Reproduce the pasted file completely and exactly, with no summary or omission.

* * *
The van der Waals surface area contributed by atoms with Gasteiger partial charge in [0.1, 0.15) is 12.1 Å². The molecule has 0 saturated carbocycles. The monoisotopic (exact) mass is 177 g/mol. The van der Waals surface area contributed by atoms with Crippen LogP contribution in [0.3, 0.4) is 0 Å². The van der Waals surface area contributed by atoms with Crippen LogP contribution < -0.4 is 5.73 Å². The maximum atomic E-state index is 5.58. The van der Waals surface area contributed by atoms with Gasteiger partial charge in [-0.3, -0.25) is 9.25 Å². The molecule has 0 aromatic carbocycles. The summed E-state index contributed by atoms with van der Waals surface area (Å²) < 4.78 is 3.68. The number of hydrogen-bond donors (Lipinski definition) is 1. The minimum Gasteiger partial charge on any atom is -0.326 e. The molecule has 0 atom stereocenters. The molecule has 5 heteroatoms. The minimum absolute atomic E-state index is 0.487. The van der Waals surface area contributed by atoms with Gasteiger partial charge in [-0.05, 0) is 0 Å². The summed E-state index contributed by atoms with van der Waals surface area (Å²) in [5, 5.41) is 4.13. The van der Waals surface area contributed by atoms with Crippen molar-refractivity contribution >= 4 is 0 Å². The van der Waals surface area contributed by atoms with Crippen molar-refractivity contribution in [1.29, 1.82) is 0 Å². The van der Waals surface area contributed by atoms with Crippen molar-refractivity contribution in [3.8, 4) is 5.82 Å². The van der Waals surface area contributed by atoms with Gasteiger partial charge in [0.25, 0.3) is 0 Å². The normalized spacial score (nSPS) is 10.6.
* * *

The van der Waals surface area contributed by atoms with Gasteiger partial charge in [0.1, 0.15) is 12.1 Å². The molecule has 0 saturated carbocycles. The monoisotopic (exact) mass is 177 g/mol. The van der Waals surface area contributed by atoms with Crippen LogP contribution in [0.3, 0.4) is 0 Å². The van der Waals surface area contributed by atoms with Crippen LogP contribution < -0.4 is 5.73 Å². The maximum atomic E-state index is 5.58. The van der Waals surface area contributed by atoms with Gasteiger partial charge in [-0.3, -0.25) is 9.25 Å². The molecule has 0 aromatic carbocycles. The summed E-state index contributed by atoms with van der Waals surface area (Å²) < 4.78 is 3.68. The number of hydrogen-bond donors (Lipinski definition) is 1. The minimum Gasteiger partial charge on any atom is -0.326 e. The molecule has 0 atom stereocenters. The molecule has 5 heteroatoms. The minimum absolute atomic E-state index is 0.487. The van der Waals surface area contributed by atoms with Gasteiger partial charge in [-0.05, 0) is 0 Å². The summed E-state index contributed by atoms with van der Waals surface area (Å²) in [5, 5.41) is 4.13. The van der Waals surface area contributed by atoms with Crippen molar-refractivity contribution >= 4 is 0 Å². The van der Waals surface area contributed by atoms with Crippen molar-refractivity contribution in [1.29, 1.82) is 0 Å². The van der Waals surface area contributed by atoms with Crippen molar-refractivity contribution in [3.8, 4) is 5.82 Å². The van der Waals surface area contributed by atoms with Gasteiger partial charge in [0.25, 0.3) is 0 Å². The normalized spacial score (nSPS) is 10.6.